In a hangarlike building where General Electric once assembled steam turbines, a $100 million battery manufacturing facility is being constructed to make products using a chemistry never before commercialized on such a large scale. The sodium–metal halide batteries it will produce have been tested and optimized over the last few years by a team of materials scientists and engineers at GE's sprawling research center just a few miles away. Now some of the same researchers are responsible for reproducing those results in a production facility large enough to hold three and a half football fields.
The engineers have moved from the bucolic research center, which sits on a hill overlooking the Mohawk River, down to the manufacturing site, which abuts the river at the edge of Schenectady, New York, a working-class town known in its heyday as Electric City. There, they supervise the installation and testing of robotics, high-temperature kilns, and analytic equipment that will monitor the production process. The new batteries use an advanced ceramic as an electrolyte inside a sealed metal case containing nickel chloride and sodium; the technology promises to store three times as much energy as the lead-acid batteries used in data centers, in heavy-duty electric vehicles, and for backup power. But almost anything can go wrong. If, say, the particles that make up the ceramic are uneven in size or haven't been properly dried, battery performance could fall short. That means the conditions in the huge factory must be tightly controlled, and multi-ton devices must be able to match the exactness of lab equipment. "It's not for the weak of heart," says Michael Idelchik, GE's vice president of advanced technologies.
The GE plant is one of a number of facilities around the country producing new technologies for rapidly growing markets in advanced batteries, electric vehicles, and solar power—but those efforts cannot counter the reality that the U.S. manufacturing sector is in trouble. After decades of outsourcing production in an effort to lower costs, many large companies have lost the expertise for the complex engineering and design tasks necessary to scale up and produce today's most innovative new technologies, not to mention the appetite for the risks involved.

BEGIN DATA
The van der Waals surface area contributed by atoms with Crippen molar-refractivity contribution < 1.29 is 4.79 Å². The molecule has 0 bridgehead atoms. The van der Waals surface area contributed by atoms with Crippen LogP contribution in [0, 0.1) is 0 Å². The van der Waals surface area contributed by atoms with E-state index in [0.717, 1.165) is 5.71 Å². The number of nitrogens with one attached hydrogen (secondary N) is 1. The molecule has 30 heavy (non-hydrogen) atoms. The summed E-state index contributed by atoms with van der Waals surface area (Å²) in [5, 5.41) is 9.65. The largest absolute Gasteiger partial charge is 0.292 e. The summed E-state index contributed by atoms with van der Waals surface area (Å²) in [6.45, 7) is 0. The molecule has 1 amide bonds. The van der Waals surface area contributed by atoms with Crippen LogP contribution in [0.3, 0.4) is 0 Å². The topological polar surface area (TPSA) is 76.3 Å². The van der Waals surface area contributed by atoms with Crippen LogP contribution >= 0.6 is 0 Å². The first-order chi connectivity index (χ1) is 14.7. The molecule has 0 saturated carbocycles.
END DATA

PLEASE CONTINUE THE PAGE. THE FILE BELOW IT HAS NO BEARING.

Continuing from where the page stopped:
If you believe Thomas Friedman's assertion that "the world is flat," and that moving manufacturing to places where production is cheap makes companies more competitive, such a shift might not matter beyond its implications for the U.S. economy and its workers. But the United States remains the world's most prolific source of new technologies, particularly materials-based ones, and evidence is growing that its diminished manufacturing capabilities could severely cripple global innovation. There are ample reasons to believe that the model of the U.S. computer industry—which has successfully outsourced much of its production in the last few decades and made design, not manufacturing, its priority—will not work effectively for companies trying to commercialize innovations in energy, advanced materials, and other emerging sectors.
Academic researchers have begun documenting the complex connections between innovation and manufacturing with an eye to clarifying how the loss of U.S. manufacturing could affect the emergence of new technologies. Willy Shih, a professor of management at Harvard Business School, has created a list of basic technologies in which the United States has squandered its lead in manufacturing in recent years. They include crystalline silicon wafers, LCDs, power semiconductors for solar cells, and many types of advanced batteries. And he has detailed how losing the "industrial commons"—the research know-how, engineering skills, and manufacturing expertise needed to make a specific technology—can often mean losing the knowledge and incentives to create advances in related technologies. For example, as silicon semiconductor production and associated supply chains have shifted to Asia, the development of new silicon-based solar cells has been hampered in the United States.